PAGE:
The new Great Egyptian Museum is a monumental cast glass building designed to complement its dramatic desert location, adjacent to the palatial pyramids of Giza. While creating a physical and virtual archeological timeline, its multiple historical periods and cultural themes can be experienced and understood simultaneously.
The main gallery spaces have two simultaneous and overlapping organizational systems: chronological and thematic. This combined gallery organization provides physical and cultural context for the artifacts, allows multiple routes through the museum, and creates opportunities to walk through a particular period or theme while viewing collections from adjacent periods.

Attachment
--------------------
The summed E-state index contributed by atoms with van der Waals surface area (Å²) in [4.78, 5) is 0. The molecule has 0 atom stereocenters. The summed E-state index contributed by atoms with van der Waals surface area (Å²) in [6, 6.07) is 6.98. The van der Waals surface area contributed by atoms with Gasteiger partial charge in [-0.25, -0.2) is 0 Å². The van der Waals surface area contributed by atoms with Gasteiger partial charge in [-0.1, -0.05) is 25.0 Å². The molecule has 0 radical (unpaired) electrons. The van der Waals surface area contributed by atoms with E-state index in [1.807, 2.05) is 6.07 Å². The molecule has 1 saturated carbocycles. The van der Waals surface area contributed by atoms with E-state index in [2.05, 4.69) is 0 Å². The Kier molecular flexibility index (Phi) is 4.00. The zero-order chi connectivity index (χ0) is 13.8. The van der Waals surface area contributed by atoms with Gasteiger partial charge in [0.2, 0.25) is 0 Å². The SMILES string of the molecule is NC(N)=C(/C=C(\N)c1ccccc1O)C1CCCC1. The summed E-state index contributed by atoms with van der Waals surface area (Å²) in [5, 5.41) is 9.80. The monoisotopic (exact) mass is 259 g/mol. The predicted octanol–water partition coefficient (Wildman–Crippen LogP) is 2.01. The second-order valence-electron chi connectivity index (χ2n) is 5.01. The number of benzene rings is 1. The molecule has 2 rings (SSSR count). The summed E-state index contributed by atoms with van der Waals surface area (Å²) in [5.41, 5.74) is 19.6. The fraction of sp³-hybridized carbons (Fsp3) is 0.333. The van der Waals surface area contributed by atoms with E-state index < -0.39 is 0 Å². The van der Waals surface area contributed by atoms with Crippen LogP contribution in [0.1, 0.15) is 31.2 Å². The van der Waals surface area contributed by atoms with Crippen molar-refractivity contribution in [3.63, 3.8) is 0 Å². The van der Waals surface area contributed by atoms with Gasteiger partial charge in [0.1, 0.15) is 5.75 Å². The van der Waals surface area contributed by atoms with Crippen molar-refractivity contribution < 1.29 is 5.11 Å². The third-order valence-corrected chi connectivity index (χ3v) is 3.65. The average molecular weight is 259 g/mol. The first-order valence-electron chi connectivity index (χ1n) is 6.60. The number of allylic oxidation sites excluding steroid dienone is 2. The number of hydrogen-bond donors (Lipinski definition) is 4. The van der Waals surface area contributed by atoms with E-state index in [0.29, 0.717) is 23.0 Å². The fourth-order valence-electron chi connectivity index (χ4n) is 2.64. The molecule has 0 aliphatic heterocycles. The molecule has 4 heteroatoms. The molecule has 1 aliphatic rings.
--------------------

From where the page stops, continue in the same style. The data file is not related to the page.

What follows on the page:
At one meter thick, solid exterior walls are made of cast glass slabs stacked like masonry and laminated together. Inspired by the nearby pyramids, the museum is built using massive techniques but doesn’t attempt to replicate the stonework or materiality of these giant edifices. Sand, an abundant building material at the site, is the primary element in glass. The glass used for this project comes from the excavation of sand on site, this allows us to truly make the building from the site rather than import special materials from far away places and try to represent what the site should be. While a glass building in the desert appears seemingly counter-intuitive, a thick glass building is, in fact, ideally suited to meet the curatorial needs of a modern museum both in terms of lighting and temperature control.